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Ejected and Dejected

Howard is tossed as Phillies suffer tough loss in 16th

Ryan Howard gave the umpires an earful after being ejected in the 14th inning. (Ron Cortes/Staff Photographer)
Ryan Howard gave the umpires an earful after being ejected in the 14th inning. (Ron Cortes/Staff Photographer)Read more

For the first time since May 21, Charlie Manuel wrote the Phillies' eight regular players on his lineup card Tuesday.

"Hopefully," Manuel said before the game, "we'll start scoring more runs."

Sixteen innings later, the Phillies had scored just twice in a 4-2 loss to Houston. Pitcher Roy Oswalt was playing left field. Raul Ibanez was at first base for the first time since 2005. And, after the bullpen had been emptied, Rule 5 pick David Herndon threw 50 pitches.

Hey, at least Roy Halladay is still pitching Wednesday.

What was arguably the most bizarre game in Citizens Bank Park history ended early Wednesday morning - shortly after Chase Utley was intentionally walked to put the tying run on base for Oswalt.

The fans who remained from the season's largest crowd stood and chanted, "Let's go Oswalt!"

The pitcher grounded out to third on the fifth pitch he saw, 5 hours, 20 minutes after the game began.

"I'm not sure what I think about the whole thing just yet," Jayson Werth said. "I'll take a quick nap here and come back tomorrow refreshed and act like that didn't happen."

The Phillies were frustrated, just as they were after Monday's 3-2 loss in which a disputed call by umpire Greg Gibson turned the game. On Tuesday, their slugger, Ryan Howard, went after another member of the umpiring crew.

After Howard was rung up by third-base umpire Scott Barry for his fifth strikeout of the night in the 14th inning, the first baseman went ballistic. He tossed his bat and helmet and immediately charged after Barry, a triple-A fill-in umpire.

"I've never seen him upset like that," Manuel said.

Howard was ejected for the second time in his career. He had to be restrained by teammates. Ross Gload, who is on the disabled list, was also ejected for arguing. Both could be suspended.

As fans threw debris onto the field, Manuel met with Rich Dubee and Davey Lopes to figure out the nine players he would field. The Phillies used their last position player, Brian Schneider, in a 13th-inning double switch. Manuel settled on Oswalt, the righthander making $15 million, to play left and Ibanez at first.

Ibanez hadn't played first base since May 6, 2005. He said he offered to play after Howard was ejected. He went onto the field with Joe Blanton's glove and was ready to play with it until Mike Sweeney handed Ibanez a first-baseman's mitt.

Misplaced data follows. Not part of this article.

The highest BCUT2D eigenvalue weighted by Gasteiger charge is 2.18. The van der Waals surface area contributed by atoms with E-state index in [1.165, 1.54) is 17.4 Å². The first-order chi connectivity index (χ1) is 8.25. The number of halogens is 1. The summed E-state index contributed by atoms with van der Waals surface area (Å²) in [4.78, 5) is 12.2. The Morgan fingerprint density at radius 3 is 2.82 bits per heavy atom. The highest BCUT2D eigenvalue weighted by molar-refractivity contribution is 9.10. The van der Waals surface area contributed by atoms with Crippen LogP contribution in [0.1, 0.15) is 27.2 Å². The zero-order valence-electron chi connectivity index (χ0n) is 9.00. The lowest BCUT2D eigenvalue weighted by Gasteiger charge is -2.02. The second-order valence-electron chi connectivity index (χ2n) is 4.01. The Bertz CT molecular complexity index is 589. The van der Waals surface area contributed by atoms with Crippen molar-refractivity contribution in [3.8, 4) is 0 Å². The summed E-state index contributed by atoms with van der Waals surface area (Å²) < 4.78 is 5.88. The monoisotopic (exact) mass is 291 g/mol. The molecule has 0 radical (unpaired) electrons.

"That was definitely strange," Ibanez said.

In the 16th, the Astros finally broke through against Herndon, who was tiring. With the bases loaded, Chris Johnson reach on an infield single to score Hunter Pence. Another run scored when Ibanez dropped what would have completed a double play.

To think, that in the ninth the Phillies were down to their final out when Jimmy Rollins homered deep to right to tie the game. Then it got weird.

The Phillies used all of their relievers, including Herndon and Danys Baez. Baez pitched a perfect 13th inning, the first clean inning he's had this month. It was the first time he entered a tie game since June 13.

"You never know when you'll have an important situation," Baez said a week ago, "and you need to be sharp."

OK, so all it took the longest game of the season for the Phillies to require Baez's presence in an important situation.

In the ninth, the largest crowd at Citizens Bank Park this season stood for a curtain call. Forget that, Cole Hamels probably would have hugged Rollins if he had the chance.

At least things are somewhat looking up for Hamels. The Phils scored a run with him still in the game for the first time since Aug. 1, a span of 25 innings. Later, Rollins' home run took Hamels off the hook, and deservedly so.

Hamels has a 2.83 ERA in eight starts since the all-star break but does not have a win to show for it. In those games, the Phillies are 4-4.

In the fourth, Carlos Lee, the Houston slugger who signed a $100 million deal in 2007 and is having the worst season of his career, hit an 82 m.p.h. change-up low in the zone. It landed deep in the left-field stands for a two-run home run.

For a while, it looked like that's all it would take for the Astros to win, one Hamels mistake.

Manuel can't ask for much more from his pitching, especially Hamels. With his regular lineup finally intact, Manuel said he expects an adjustment period.

After 16 innings Tuesday - the franchise's longest game since 2006 - there were few positives.